A 1920s Bungalow in Los Angeles Is Renovated to Better Reflect Its History

family in their living room
credit: Laura Bertocci
The Kisers at home in their family room.

When Jacquelyn and Brent Kiser first stepped into their Eagle Rock home in 2011, it wasn't love at first sight. Still, they felt a connection with the 1922 Craftsman-style bungalow.

"The second I came into this house, it wasn't like, 'This is our house,' it was like, 'This has good bones,"' Brent said. "We knew immediately that we needed to open up the ceiling to make it not feel claustrophobic."

The drop ceiling, while major, was only the start of the bungalow's woes. Inside, the living space was segmented into small rooms painted in yellow and red. Window units, three different types of flooring, and a drop ceiling added to the property's disjointed design scheme.

Nevertheless, the Kisers saw potential in the home and in its location. They knew they didn't want to raise their son, David, in their two-bedroom Beachwood Canyon apartment that lacked the outdoor space both Jacquelyn and Brent knew growing up in the South. "He needed grass," they said, adding that because of California's drought and water costs, they no longer have it.

David in his bedroom.
credit: Laura Bertocci
David Kiser in his bedroom.

Their search first took them to South Pasadena, but the price range and neighborhood feel of Eagle Rock felt more like them. "We knew that Eagle Rock was up-and-coming," Jacquelyn said. "We liked the fact that [it] didn't feel like living in this big, hustle-bustle city."

Despite the home's need for improvements, the bungalow already had undergone a pair of renovations. In the 1950s, the front bedroom and a second small bathroom were added. In the '70s, a new living room joined the floor plan. Each addition to the home created more walls that closed up the space.

As much as Brent thinks the term "open concept" is overused, he and Jacquelyn admit that one of their primary wishes for the renovation was to create a great room that was efficient, cozy and welcoming to guests.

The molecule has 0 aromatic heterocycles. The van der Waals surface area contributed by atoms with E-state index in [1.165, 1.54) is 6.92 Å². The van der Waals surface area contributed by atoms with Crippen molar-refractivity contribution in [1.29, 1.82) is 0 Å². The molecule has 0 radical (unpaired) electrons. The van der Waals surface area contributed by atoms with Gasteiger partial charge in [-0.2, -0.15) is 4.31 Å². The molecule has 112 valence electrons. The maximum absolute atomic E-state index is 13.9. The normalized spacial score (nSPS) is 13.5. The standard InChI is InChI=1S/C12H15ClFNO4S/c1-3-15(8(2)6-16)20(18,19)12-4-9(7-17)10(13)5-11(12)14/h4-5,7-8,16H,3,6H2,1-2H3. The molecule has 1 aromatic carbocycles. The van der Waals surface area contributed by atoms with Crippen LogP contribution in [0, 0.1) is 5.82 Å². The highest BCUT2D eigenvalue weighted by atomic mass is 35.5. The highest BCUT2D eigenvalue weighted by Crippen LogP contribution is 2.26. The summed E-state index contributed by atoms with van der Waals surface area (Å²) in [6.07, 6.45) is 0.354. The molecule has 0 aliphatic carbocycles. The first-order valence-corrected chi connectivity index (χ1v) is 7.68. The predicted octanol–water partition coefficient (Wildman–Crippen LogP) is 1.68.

"It's fine to think about having a showroom-type house, but I didn't want a home where people feel like they can't come and sit on my couch, take their shoes off, and take a book down," Jacquelyn said.

bookcase and kitchen
credit: Laura Bertocci
The Kisers wanted a home where guests would feel comfortable. On the left: The bookcase Brent Kiser designed himself. On the right: The renovated kitchen.

But turning their house into the home they envisioned proved to be a challenge. The renovation that was supposed to last three weeks dragged on for about six months. During that time, the Kisers had to fire their contractor and Brent became the de facto subcontractor. And on top of its need for a facelift, the house also had major plumbing and electrical issues that had to be brought up to code. It wasn't easy, especially since the family was handling all of this while living in the cramped quarters of their 300-square-foot back house.

But once the renovation was complete, their issues gave way to what they had always imagined. At 1,017-square-feet, the two-bedroom house features exposed beams, natural light, and original 1920s flooring in the master bedroom. For the decor, the couple thoughtfully mixed modern design details with traditional items they've amassed over the years, including a Togo-style couch, leather chairs and a custom pipe shelf in their living room.

"We love antiques, but we wanted it to be a little more modern," Brent said. "Plus we wanted to have a clean, California vibe."

Brent designed the pipe shelf that holds items ranging from books and games to his sound design Emmy and his dad's sheriff badge. The 14-foot long installation, which was inspired by one at the Ace Hotel in Palm Springs, had to be skillfully crafted in order to be level with slightly uneven floors. And though the Kisers are proud of its efficiency, they wanted the approachable feel of the visible things within it to reign supreme. "Everything's available, which is nice. It doesn't feel like everything is all locked and hidden away," Jacquelyn said.

A butcher-block table acts as a transition into the kitchen space, where stainless steel appliances contrast with white cabinetry, subway tile, and quartz countertops. The family's washer and dryer are also hidden behind the kitchen's white cabinets. Previously, other homeowners had the laundry appliances in the open. "Our thoughts on this is just [about] minimalism," Brent said. "How can we hide things in cabinets and get more cabinet space?"

Ultimately, more space is ideal for entertaining friends and family, which the Kisers had always planned to do in their home of great bones. Now when guests cross the threshold of a bright yellow front door, they can enter into a interior that's unrecognizable from its past. "This is a different house," Brent said. "It's just nice and cozy."